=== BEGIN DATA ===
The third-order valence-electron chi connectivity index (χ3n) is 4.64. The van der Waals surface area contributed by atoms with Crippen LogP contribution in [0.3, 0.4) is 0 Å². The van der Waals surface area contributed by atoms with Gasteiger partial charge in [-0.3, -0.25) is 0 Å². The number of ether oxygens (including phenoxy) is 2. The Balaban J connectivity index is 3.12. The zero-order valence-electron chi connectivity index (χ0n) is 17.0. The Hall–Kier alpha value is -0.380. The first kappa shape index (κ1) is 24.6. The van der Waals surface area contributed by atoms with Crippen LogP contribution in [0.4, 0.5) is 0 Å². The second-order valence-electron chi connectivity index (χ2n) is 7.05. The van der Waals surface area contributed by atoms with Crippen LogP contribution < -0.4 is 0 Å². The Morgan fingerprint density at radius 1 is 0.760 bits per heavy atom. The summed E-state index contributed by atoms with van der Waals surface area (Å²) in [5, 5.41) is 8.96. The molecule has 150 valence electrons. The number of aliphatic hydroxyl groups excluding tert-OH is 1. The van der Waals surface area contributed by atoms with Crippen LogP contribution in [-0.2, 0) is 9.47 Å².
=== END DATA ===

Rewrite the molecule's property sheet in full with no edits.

The third-order valence-electron chi connectivity index (χ3n) is 4.64. The van der Waals surface area contributed by atoms with Crippen LogP contribution in [0.3, 0.4) is 0 Å². The van der Waals surface area contributed by atoms with Gasteiger partial charge in [-0.3, -0.25) is 0 Å². The number of ether oxygens (including phenoxy) is 2. The Balaban J connectivity index is 3.12. The zero-order valence-electron chi connectivity index (χ0n) is 17.0. The Hall–Kier alpha value is -0.380. The first kappa shape index (κ1) is 24.6. The van der Waals surface area contributed by atoms with Crippen LogP contribution in [0.4, 0.5) is 0 Å². The second-order valence-electron chi connectivity index (χ2n) is 7.05. The van der Waals surface area contributed by atoms with Crippen LogP contribution < -0.4 is 0 Å². The Morgan fingerprint density at radius 1 is 0.760 bits per heavy atom. The summed E-state index contributed by atoms with van der Waals surface area (Å²) in [5, 5.41) is 8.96. The molecule has 150 valence electrons. The number of aliphatic hydroxyl groups excluding tert-OH is 1. The van der Waals surface area contributed by atoms with Crippen LogP contribution in [-0.2, 0) is 9.47 Å².